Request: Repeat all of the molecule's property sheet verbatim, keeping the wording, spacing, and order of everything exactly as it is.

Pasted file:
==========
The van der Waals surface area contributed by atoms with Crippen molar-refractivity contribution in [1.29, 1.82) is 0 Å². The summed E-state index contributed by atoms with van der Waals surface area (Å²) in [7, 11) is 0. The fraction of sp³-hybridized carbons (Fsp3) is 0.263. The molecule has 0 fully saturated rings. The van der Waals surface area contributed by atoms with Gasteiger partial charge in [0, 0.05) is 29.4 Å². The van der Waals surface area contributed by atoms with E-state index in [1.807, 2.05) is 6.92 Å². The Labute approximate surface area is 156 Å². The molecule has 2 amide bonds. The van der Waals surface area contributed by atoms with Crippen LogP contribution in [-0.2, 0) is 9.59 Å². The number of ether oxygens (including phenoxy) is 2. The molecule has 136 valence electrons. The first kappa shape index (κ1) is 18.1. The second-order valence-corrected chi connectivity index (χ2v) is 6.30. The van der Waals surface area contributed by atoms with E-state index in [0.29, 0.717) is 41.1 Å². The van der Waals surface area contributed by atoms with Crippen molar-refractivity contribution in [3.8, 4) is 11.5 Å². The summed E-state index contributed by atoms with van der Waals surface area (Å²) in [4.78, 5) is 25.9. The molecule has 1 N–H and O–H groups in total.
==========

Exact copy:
The van der Waals surface area contributed by atoms with Crippen molar-refractivity contribution in [1.29, 1.82) is 0 Å². The summed E-state index contributed by atoms with van der Waals surface area (Å²) in [7, 11) is 0. The fraction of sp³-hybridized carbons (Fsp3) is 0.263. The molecule has 0 fully saturated rings. The van der Waals surface area contributed by atoms with Gasteiger partial charge in [0, 0.05) is 29.4 Å². The van der Waals surface area contributed by atoms with E-state index in [1.807, 2.05) is 6.92 Å². The Labute approximate surface area is 156 Å². The molecule has 2 amide bonds. The van der Waals surface area contributed by atoms with Crippen LogP contribution in [-0.2, 0) is 9.59 Å². The number of ether oxygens (including phenoxy) is 2. The molecule has 136 valence electrons. The first kappa shape index (κ1) is 18.1. The second-order valence-corrected chi connectivity index (χ2v) is 6.30. The van der Waals surface area contributed by atoms with E-state index in [0.29, 0.717) is 41.1 Å². The van der Waals surface area contributed by atoms with Crippen molar-refractivity contribution in [3.8, 4) is 11.5 Å². The summed E-state index contributed by atoms with van der Waals surface area (Å²) in [4.78, 5) is 25.9. The molecule has 1 N–H and O–H groups in total.